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Featured Blu-ray Review: Breakfast at Tiffany's

September 17th, 2011

Breakfast at Tiffany's - Blu-ray: Buy from Amazon

Breakfast at Tiffany's is considered one of Audrey Hepburn's best film, if not her best. It is certainly her most iconic film. It has been released on DVD a few times, but this week it is making its Blu-ray debut in celebration of the film's 50th anniversary. But how well will the movie shine on high definition?

The Movie

This will be a rather short review, because I previously reviewed the film when it came out on a Centennial Collection DVD a couple years ago. There's not much more I need to add to that review.

Audrey Hepburn plays Lulamae Barnes, who goes by the name Holly Golightly. She's naïve, to be generous. She gets by going on dates with rich men and passing along information to a convict in jail. Her goal in life is to marry a rich man and live happily ever after. George Peppard plays Paul Varjak, who is not a rich man; in fact, he gets by going on dates with rich woman. The two meet and get to know each other, but while there's chemistry, Holly is dead set on marrying someone rich.

My previous opinion of the movie still stands. The film is excellent, for the most part. I still cringe at Mickey Rooney's portrayal as Mr. Yunioshi. That said, the performances by the two leads more than make up for that unfortunate casting choice.

The Extras

Extras on the Blu-ray are a combination of the extras on the previous Centennial Collection DVD and an earlier release. Things start with an audio commentary track by Richard Shepherd who does give quite a bit of information, but there are a lot of dead spots in-between. A Golightly Gathering is a 20-minute featurette that talks about the famous cocktail party scene and includes a reunion of many of the cast members. This film won two Oscars, both for the music, and Henry Mancini: More than Music celebrates the man who made that possible. Mr. Yunioshi: An Asian Perspective talks about that character from an Asian-American perspective. Those three featurettes are presented in high definition. The remainder are not. The Making of a Classic is a 16-minute making of featurette, It's So Audrey! A Style Icon is an 8-minute look at Audrey Hepburn's sense of style, Behind the Gates: The Tour runs 5 minutes and talks about the studio where the film was shot, Brilliance in a Blue Box is a 6-minute featurette on Tiffany's, and finally Audrey's Letter to Tiffany is a 2-minute featurette on Audrey Hepburn's contribution to the 150th anniversary book for Tiffany's. There are also images and a trailer.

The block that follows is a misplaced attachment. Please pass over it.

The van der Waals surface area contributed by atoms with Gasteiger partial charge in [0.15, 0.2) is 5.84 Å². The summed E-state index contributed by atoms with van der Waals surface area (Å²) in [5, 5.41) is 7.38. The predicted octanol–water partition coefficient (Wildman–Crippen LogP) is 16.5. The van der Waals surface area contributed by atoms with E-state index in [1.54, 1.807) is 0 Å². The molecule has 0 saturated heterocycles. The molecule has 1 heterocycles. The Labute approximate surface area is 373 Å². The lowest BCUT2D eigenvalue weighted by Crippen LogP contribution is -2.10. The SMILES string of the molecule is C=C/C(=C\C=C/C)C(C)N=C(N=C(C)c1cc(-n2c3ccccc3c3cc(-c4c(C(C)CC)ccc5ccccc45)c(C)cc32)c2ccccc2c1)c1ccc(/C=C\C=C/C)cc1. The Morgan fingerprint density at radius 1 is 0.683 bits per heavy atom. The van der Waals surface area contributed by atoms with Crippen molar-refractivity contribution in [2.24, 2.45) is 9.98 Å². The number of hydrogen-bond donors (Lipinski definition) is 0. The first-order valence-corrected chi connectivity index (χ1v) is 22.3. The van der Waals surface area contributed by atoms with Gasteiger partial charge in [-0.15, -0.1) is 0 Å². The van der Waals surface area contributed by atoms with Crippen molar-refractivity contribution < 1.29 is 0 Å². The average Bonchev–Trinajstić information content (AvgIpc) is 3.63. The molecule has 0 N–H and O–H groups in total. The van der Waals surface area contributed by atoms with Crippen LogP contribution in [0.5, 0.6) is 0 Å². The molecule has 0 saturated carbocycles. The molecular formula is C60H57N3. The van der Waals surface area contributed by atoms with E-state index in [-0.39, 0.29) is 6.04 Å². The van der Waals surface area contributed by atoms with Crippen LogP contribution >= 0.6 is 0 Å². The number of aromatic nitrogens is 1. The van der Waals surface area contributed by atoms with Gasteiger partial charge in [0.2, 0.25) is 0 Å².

Moving onto the technical presentation, we have good news and bad news. The bad news is DNR. Digital Noise Reduction is used quite heavily at times, and that destroys a lot of fine details. This should have been a premium release, one that deserved remastering, not heavy-handed manipulation. However, when DNR is not used, there are a lot of details, and even at its worse, it still has great colors and deep blacks. The audio includes a new 5.1 surround sound track, as well as the original mono. Don't expect your surround sound speakers, or your bass, to get much of a workout, as the action will be mostly limited to the score. However, having the score envelope you is quite nice.

Finally, we get to the price, which is $19.99. That's a little higher than I would like to pay for this type of release, but not unacceptably so.

The Verdict

Breakfast at Tiffany's' Blu-ray debut does have a couple issues. It's mostly shovelware, the audio and video are showing their age, and the price is a little high for this type of release. However, it's still worth picking up for fans of the film. And if you've never seen it, at least give it a rental.


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Filed under: Video Review, Breakfast at Tiffany's